5
$\begingroup$

In my optics course we have observed that in several applications, such as prism coupling of modes in an optical waveguide, coupling between two waveguides, attenuated total internal reflection (or frustrated internal reflection) in spectroscopy, part of the intensity of the incident wave goes from one medium to another one through a surface which has total internal reflection. This is because outside this surface we have an evanescent wave whose electric field goes to zero as an exponential function. In spite of that, in another part of the course we demonstrated (as was done, for instance, in Pedrotti et al., "Introduction to Optics") that this exponential electric field is perpendicular to the interface, therefore the Poynting vector is parallel to the surface. This means that there cannot be transferred energy from the first medium to the second one, because there is no flux of the Poynting vector in that direction. Therefore, how can we have the coupling effects described before? I think there is something incorrect (or at least not always valid) in the deduction about the evanescent field, but I can not come up with what could it be.


EDIT (23-dec-2016):

Looking on the web, I found this page: https://en.m.wikipedia.org/wiki/Surface_plasmon, in which we have this application: https://en.m.wikipedia.org/wiki/Surface_plasmon_resonance. I don't think it is exactly my case, but since I haven't studied them yet in my course I can't fully comprehend them. Can this be a possible explanation to my problem? Why?


EDIT (26-dec-2016):

Trying to solve my question, I found a Wikipedia page about Near Field and Far Field in electromagnetic waves and in the "Near Field characteristics" section there is a description of some effects in the near field region. Are these effects the same as mine? Is there a way to investigate them more mathematically than as it is done there? Can somebody suggest some reference? Is there a way to explain them in Classical Physics or the only way to do that (as it seems on that page, if it is my case) is in term of virtual photons in Quantum Field Theory?

$\endgroup$
  • $\begingroup$ The "coupling" part in your question is not perfectly clear, could you pick a precise example? The evanescent wave Poynting vector may not be perfectly along the surface when the medium is not semi-infinite. If it is just a thin slab, it can have a perpendicular component and transmit energy to the other side. $\endgroup$ – fffred Dec 8 '16 at 22:10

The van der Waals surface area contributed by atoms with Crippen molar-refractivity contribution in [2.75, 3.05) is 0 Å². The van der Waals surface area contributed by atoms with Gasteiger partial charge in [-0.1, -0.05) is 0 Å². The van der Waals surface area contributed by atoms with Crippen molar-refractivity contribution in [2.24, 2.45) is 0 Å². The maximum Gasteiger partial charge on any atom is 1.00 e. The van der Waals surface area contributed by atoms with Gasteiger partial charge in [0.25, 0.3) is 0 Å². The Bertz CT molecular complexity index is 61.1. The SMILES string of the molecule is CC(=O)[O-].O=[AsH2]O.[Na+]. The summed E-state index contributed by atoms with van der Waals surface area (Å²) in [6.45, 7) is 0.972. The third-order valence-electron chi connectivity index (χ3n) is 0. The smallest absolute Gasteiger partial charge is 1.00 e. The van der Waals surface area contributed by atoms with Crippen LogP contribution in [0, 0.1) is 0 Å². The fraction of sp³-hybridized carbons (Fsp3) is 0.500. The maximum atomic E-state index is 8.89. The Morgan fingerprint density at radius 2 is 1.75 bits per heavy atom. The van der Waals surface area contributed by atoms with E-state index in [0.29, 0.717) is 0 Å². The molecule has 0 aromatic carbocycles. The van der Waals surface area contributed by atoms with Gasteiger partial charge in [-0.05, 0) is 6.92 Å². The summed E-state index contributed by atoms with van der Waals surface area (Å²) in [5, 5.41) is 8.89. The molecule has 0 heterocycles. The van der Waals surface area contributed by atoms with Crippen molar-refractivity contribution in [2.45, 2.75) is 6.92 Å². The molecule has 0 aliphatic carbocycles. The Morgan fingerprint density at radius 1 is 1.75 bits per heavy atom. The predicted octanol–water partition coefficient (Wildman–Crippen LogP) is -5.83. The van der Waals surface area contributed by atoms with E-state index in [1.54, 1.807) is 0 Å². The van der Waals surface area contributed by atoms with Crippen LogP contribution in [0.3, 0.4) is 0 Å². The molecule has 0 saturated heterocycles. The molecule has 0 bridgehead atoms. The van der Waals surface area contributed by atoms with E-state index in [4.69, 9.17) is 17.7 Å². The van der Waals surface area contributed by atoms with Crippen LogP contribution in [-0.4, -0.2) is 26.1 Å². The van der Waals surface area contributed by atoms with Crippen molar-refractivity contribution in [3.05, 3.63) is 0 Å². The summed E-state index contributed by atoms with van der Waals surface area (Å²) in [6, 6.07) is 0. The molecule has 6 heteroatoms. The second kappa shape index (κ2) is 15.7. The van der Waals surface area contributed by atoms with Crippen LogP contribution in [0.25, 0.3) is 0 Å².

• $\begingroup$ The main application I am thinking about is coupling between two planar, dielectric waveguides. As presented in class, we used the approximation of an infinite slab in two directions. $\endgroup$ – JackI Dec 8 '16 at 22:15
  • 1
    $\begingroup$ @fffred the coupling is known as frustrated total internal reflection. $\endgroup$ – Ruslan Dec 9 '16 at 11:24
4
$\begingroup$

According to the book "Principles of Optics" by Born and Wolf, the electric field is not perpendicular to the interface in case of total internal reflection, and the component of the Poynting vector normal to the interface does not vanish. What vanishes is the averaged (over a period) normal component of the Poynting vector. In case of frustrated total internal reflection (that is, if the thickness of the layer with lower refraction coefficient is finite), the averaged normal component of the Poynting vector does not vanish, as per @fffred's comment.

$\endgroup$
  • $\begingroup$ Thank you! I'll get that book in some library and try to have a full and mathematical understanding of it! Can you please give me also the page number or chapter as a better reference? $\endgroup$ – JackI Dec 26 '16 at 17:58
  • 1
    $\begingroup$ @JackI: I have a Russian translation of fourth edition (Pergamon Press, 1968), so the page number (64) probably will not help you, but it is section 1.5.4 (Total internal reflection) $\endgroup$ – akhmeteli Dec 27 '16 at 16:38
  • $\begingroup$ Thank you again, in 10 days I'll get a copy from my local library and will read it! $\endgroup$ – JackI Dec 27 '16 at 16:42

Your Answer

By clicking “Post Your Answer”, you agree to our terms of service, privacy policy and cookie policy

Not the answer you're looking for? Browse other questions tagged or ask your own question.